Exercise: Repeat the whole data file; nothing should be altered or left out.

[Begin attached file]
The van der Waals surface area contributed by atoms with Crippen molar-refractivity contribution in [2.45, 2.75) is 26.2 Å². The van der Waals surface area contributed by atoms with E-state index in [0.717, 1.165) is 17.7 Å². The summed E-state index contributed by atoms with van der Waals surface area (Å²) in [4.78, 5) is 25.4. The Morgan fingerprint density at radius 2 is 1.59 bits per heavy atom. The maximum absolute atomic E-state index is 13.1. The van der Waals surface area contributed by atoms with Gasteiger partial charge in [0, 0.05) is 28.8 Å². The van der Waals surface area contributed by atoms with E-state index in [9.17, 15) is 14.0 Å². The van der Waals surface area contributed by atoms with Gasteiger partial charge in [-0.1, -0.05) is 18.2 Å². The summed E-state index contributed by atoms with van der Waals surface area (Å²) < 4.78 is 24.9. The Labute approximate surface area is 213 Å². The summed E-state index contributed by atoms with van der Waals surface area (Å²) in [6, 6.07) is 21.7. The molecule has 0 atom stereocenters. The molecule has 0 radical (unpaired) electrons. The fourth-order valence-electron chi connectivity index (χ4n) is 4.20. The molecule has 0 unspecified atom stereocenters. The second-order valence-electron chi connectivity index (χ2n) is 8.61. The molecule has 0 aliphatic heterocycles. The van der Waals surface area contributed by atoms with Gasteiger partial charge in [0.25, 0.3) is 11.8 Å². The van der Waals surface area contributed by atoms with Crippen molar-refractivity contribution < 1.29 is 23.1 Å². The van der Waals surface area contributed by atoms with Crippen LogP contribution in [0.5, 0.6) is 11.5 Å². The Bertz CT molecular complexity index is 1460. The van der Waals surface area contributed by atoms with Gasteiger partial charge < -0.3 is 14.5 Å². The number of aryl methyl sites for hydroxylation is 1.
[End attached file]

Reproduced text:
The van der Waals surface area contributed by atoms with Crippen molar-refractivity contribution in [2.45, 2.75) is 26.2 Å². The van der Waals surface area contributed by atoms with E-state index in [0.717, 1.165) is 17.7 Å². The summed E-state index contributed by atoms with van der Waals surface area (Å²) in [4.78, 5) is 25.4. The Morgan fingerprint density at radius 2 is 1.59 bits per heavy atom. The maximum absolute atomic E-state index is 13.1. The van der Waals surface area contributed by atoms with Gasteiger partial charge in [0, 0.05) is 28.8 Å². The van der Waals surface area contributed by atoms with E-state index in [9.17, 15) is 14.0 Å². The van der Waals surface area contributed by atoms with Gasteiger partial charge in [-0.1, -0.05) is 18.2 Å². The summed E-state index contributed by atoms with van der Waals surface area (Å²) < 4.78 is 24.9. The Labute approximate surface area is 213 Å². The summed E-state index contributed by atoms with van der Waals surface area (Å²) in [6, 6.07) is 21.7. The molecule has 0 atom stereocenters. The molecule has 0 radical (unpaired) electrons. The fourth-order valence-electron chi connectivity index (χ4n) is 4.20. The molecule has 0 unspecified atom stereocenters. The second-order valence-electron chi connectivity index (χ2n) is 8.61. The molecule has 0 aliphatic heterocycles. The van der Waals surface area contributed by atoms with Gasteiger partial charge in [0.25, 0.3) is 11.8 Å². The van der Waals surface area contributed by atoms with Crippen molar-refractivity contribution < 1.29 is 23.1 Å². The van der Waals surface area contributed by atoms with Crippen LogP contribution in [0.5, 0.6) is 11.5 Å². The Bertz CT molecular complexity index is 1460. The van der Waals surface area contributed by atoms with Gasteiger partial charge < -0.3 is 14.5 Å². The number of aryl methyl sites for hydroxylation is 1.